Adrift in America. By Cecil Roberts. (Lawrence and Bullen.) —Whatever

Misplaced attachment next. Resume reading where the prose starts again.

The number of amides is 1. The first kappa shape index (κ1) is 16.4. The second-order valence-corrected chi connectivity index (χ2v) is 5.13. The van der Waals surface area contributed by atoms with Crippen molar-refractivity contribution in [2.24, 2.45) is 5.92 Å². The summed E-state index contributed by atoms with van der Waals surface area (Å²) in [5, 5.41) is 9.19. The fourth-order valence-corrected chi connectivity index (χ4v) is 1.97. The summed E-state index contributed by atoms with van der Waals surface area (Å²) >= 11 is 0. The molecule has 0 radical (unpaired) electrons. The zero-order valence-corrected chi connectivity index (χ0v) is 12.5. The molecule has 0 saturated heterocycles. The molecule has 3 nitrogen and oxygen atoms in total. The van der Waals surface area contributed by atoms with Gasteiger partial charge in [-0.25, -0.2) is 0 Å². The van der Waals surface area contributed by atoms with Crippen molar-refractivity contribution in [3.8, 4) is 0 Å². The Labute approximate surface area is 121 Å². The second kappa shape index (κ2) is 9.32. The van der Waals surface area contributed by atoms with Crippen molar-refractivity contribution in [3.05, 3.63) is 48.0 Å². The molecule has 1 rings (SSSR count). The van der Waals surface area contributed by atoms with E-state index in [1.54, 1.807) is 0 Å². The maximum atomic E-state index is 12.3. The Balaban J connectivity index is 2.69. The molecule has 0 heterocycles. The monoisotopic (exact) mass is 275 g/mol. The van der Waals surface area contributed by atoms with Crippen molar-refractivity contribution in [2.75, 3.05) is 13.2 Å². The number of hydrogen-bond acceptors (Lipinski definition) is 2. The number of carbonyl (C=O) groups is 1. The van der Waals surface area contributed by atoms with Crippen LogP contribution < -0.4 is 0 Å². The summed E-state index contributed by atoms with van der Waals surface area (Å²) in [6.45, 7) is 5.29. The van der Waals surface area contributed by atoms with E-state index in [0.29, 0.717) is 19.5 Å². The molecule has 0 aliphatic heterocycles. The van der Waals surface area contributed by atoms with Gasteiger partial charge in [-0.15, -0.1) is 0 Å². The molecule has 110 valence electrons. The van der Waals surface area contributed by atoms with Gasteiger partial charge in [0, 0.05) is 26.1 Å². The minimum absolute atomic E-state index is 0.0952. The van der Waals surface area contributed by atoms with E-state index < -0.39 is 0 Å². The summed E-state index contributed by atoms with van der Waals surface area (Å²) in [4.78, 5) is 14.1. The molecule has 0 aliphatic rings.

may be the merits or demerits of Mr. Cecil Roberts, there can be no doubt of his candour. A plainer, more un- varnished account of "work and adventure" we have never seen. After being nine years at sea, Mr. Roberts thought that he should like a change to work on land. Leaving his ship at New York, he went to Indiana, took a job as a bricklayer's labourer, and then as a farm-hand, earning $15 per month. But he did not please the Indiana people, as we learn without much surprise. Then he had a threshing job at Fargo ; then become hotel-clerk (it being part of his duty to take the drunken men to bed), and then a farm-labourer again, on Maple River. Here the climate did not please him, and he resolved to go to the South-West thinking that Texas or California would be pleasanter in winter than Dakota. This was, in fact, the beginning of his troubles. To change his quarters in •the winter was as he acknowledges, a great mistake. He left "Maple River with $90 in his pocket; but from that moment he was going down-hill, always living from hand to mouth, and often coming about as near to starvation as a man well can in the States. We cannot follow the adventurer through his curious vicissitudes ; let it suffice to say that, having found his way to Texas, he was less satisfied than he had been with Dakota, that he again crossed America, found employment in his original occupation on board an Atlantic liner—after having been drugged and carried on board an American merchantman—and finally landed in Glasgow with thirty shillings in his pocket, the net result of his toils and wanderings. Our Ulysses was, by his own confession, somewhat unscrupulous. He never hesitated to de- fraud the railways when he was short Of money, by secreting himself in a waggon, and he owns to having stolen and eaten a turkey, though he must be allowed the credit of having resisted the temptation as long as he had a cent in his pocket. In fact, his social creed is Bummed up in what he says of a professional gambler, in whose employment he was for a time : "I liked him and he was kind to me, and I don't care in the least what he did for a living." However, his book will scarcely do any harm ; no one after reading it would like to be "adrift in America."